PI Contribution Two month placement at the University of Queensland to learn the Speed breeding technique/evaluate barley straw saccharification in an Australian barley panel Collaboration with Lee Hickey's lab group based at the University of Queensland. Lee Hickey is part of QAAFI (The Queensland Alliance for Agriculture and Food Innovation) and a lead researcher in Speed breeding growth systems
Collaborator Contribution This collaboration was to learn about the Speed breeding growth system which rapidly decreases plant generation time. The Hickey lab based at the University of Queensland have taken forward this method which was originally developed by NASA. Ruth worked with Lee Hickey's lab for a short placement. An Australian barley panel was grown in Speed breeding conditions, samples were taken for straw saccharification (sugar release) analysis. This will give us an insight into the saccharification range present in the Australian barley, straw sugar release is an indicator of potential biofuel yield from the barley straw. Samples were also taken of the barley panel from field grown material, this will allow a comparison of Speed breeding grown and field grown barley for straw saccharification. Many traits in plants can be scored in Speed breeding systems, it is currently unknown if straw saccharification can be screened for using the Speed Breeding system. If this is the case this will be advantageous for future breeding projects aimed at improving straw saccharification/similar traits, as plants can be taken through rapid generation advance by using Speed breeding growth systems.
Impact This partnership has led to further research of Speed breeding growth systems at the James Hutton Institute. A range of Speed breeding experiments will be carried out based at the James Hutton Institute that will show the potential that Speed breeding can have to plant science research in Scotland.
Start Year 2017
 
Description Arable Scotland 2019 
Form Of Engagement Activity Participation in an activity, workshop or similar
Part Of Official Scheme? No
Geographic Reach Regional
Primary Audience Industry/Business
Results and Impact Engaged with attendees (mainly farmers) discussing second generation biofuels and surveying farmers to ask about straw use/potential uses and markets for cereal straw.
Year(s) Of Engagement Activity 2019
URL https://www.arablescotland.org.uk/
 
Description Plant Power Day- Botanical gardens Dundee 
Form Of Engagement Activity Participation in an activity, workshop or similar
Part Of Official Scheme? No
Geographic Reach Regional
Primary Audience Public/other audiences
Results and Impact Plant power day is a joint event between the University of Dundee and the James Hutton Institute held annually at the Botanical gardens in Dundee. The event was attended by +1000 visitors in the past few years. A range of activities are organised for visiting families, including face painting, science workshops and birds of prey.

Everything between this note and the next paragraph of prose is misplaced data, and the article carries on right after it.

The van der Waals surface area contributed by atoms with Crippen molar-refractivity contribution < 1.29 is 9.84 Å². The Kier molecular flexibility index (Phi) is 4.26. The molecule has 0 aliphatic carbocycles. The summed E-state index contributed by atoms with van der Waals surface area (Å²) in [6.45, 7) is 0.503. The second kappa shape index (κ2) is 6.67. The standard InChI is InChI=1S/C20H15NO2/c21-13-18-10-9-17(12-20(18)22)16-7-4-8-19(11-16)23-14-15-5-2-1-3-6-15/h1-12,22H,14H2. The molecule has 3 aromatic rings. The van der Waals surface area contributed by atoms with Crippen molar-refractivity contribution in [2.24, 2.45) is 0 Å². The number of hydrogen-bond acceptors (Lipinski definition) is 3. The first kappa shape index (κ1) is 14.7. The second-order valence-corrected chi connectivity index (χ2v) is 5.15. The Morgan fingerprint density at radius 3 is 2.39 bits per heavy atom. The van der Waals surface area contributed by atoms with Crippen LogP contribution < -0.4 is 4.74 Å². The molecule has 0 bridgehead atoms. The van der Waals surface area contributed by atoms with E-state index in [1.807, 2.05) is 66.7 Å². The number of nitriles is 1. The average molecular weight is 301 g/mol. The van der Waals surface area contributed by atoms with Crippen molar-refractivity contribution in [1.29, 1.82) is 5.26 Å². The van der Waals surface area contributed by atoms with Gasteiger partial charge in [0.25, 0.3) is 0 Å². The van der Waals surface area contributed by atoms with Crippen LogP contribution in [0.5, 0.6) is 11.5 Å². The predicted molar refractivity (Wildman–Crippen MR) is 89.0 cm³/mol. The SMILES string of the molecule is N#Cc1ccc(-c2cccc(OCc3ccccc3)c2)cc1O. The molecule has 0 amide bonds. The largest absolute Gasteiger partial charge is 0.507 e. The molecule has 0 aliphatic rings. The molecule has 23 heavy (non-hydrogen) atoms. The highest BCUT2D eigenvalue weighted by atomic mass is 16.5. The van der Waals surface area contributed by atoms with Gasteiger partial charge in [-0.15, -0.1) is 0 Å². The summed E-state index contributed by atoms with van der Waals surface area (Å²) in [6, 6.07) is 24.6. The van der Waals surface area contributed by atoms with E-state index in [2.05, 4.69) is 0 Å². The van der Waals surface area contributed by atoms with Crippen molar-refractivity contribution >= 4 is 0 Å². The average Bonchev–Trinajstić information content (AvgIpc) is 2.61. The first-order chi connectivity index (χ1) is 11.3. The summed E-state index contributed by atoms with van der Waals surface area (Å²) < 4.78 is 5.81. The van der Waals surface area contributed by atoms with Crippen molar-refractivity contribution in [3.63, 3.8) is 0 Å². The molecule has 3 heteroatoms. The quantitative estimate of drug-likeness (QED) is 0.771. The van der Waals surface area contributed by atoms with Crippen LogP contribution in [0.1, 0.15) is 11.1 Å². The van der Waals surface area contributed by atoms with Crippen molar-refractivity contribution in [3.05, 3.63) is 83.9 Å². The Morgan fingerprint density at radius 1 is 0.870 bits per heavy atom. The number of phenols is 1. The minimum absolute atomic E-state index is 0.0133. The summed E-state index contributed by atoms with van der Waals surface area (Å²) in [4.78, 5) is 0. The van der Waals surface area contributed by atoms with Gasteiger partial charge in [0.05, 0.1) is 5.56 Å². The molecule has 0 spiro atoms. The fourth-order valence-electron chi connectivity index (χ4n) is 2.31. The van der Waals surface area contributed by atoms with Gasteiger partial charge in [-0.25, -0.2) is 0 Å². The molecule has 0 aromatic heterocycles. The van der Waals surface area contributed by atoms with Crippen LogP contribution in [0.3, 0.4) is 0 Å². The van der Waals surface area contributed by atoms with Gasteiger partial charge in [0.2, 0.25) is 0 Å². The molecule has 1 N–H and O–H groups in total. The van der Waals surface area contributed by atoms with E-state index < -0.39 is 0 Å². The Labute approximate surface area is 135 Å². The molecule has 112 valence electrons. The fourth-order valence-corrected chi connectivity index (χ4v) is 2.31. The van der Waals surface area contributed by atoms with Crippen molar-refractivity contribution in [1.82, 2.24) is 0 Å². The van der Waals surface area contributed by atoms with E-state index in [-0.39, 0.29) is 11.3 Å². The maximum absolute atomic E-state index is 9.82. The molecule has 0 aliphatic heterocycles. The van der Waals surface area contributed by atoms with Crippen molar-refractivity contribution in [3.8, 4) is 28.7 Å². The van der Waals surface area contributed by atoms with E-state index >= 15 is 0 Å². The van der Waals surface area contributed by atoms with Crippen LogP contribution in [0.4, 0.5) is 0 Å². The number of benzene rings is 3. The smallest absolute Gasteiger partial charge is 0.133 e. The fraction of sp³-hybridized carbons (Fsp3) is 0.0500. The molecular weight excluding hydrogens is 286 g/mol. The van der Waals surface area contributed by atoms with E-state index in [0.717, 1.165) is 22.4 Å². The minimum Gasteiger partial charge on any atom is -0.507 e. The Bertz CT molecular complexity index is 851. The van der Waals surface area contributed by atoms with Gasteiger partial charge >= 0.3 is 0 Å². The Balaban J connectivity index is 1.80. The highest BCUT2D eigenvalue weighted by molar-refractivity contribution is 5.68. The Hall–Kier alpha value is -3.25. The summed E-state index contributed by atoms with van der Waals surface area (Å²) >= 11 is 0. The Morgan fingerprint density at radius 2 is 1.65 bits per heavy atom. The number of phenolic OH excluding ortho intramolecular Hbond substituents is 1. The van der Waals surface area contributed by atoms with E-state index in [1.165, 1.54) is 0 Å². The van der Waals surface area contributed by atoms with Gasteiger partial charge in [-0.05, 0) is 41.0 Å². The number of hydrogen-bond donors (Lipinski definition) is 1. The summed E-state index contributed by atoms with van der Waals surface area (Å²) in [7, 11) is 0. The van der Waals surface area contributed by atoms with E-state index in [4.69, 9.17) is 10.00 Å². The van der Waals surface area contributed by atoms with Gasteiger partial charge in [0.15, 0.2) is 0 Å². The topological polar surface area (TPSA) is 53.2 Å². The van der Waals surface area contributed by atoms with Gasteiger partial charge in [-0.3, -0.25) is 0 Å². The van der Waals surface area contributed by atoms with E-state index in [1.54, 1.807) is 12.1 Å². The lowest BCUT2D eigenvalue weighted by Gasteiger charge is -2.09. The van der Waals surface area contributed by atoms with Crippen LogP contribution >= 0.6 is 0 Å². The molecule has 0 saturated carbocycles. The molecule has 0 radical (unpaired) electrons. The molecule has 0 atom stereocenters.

We ran the Crop wild relative activity and the crop origins game, where members of the public need to guess where in the world crops major crops originated from.
Year(s) Of Engagement Activity 2015,2016,2017,2018,2019
 
Description Street Food event- University of Dundee-Dundee Science Festival 
Form Of Engagement Activity Participation in an activity, workshop or similar
Part Of Official Scheme? No
Geographic Reach Regional
Primary Audience Public/other audiences
Results and Impact Two games were taken to the Street Food event, an +18 event run within the Dundee Science Festival. The event aimed to link food production, particularly with local businesses to science research at the University of Dundee. Local businesses at the event included a brewing company and an ice cream company. Talks were also given about research/facilities at the University of Dundee.

I ran the Crop Wild Relative game, where members of the public need to guess which picture matches the modern crop variety.
Year(s) Of Engagement Activity 2017,2018
URL https://www.dundee.ac.uk/festival-future/programme/2018/18-10-18-street-food-.php
 
Description Women in Science- Family Fun event at Mills Observatory 
Form Of Engagement Activity Participation in an activity, workshop or similar
Part Of Official Scheme? No
Geographic Reach Regional
Primary Audience Public/other audiences
Results and Impact As part of the Women in Science festival, a Family fun day event was run at Mills Observatory. Multiple research groups from the University of Dundee attended.

A DNA extraction activity was organised, where children assisted in extracting DNA from raspberries.
Year(s) Of Engagement Activity 2017,2019
URL https://www.facebook.com/events/2177285275625203/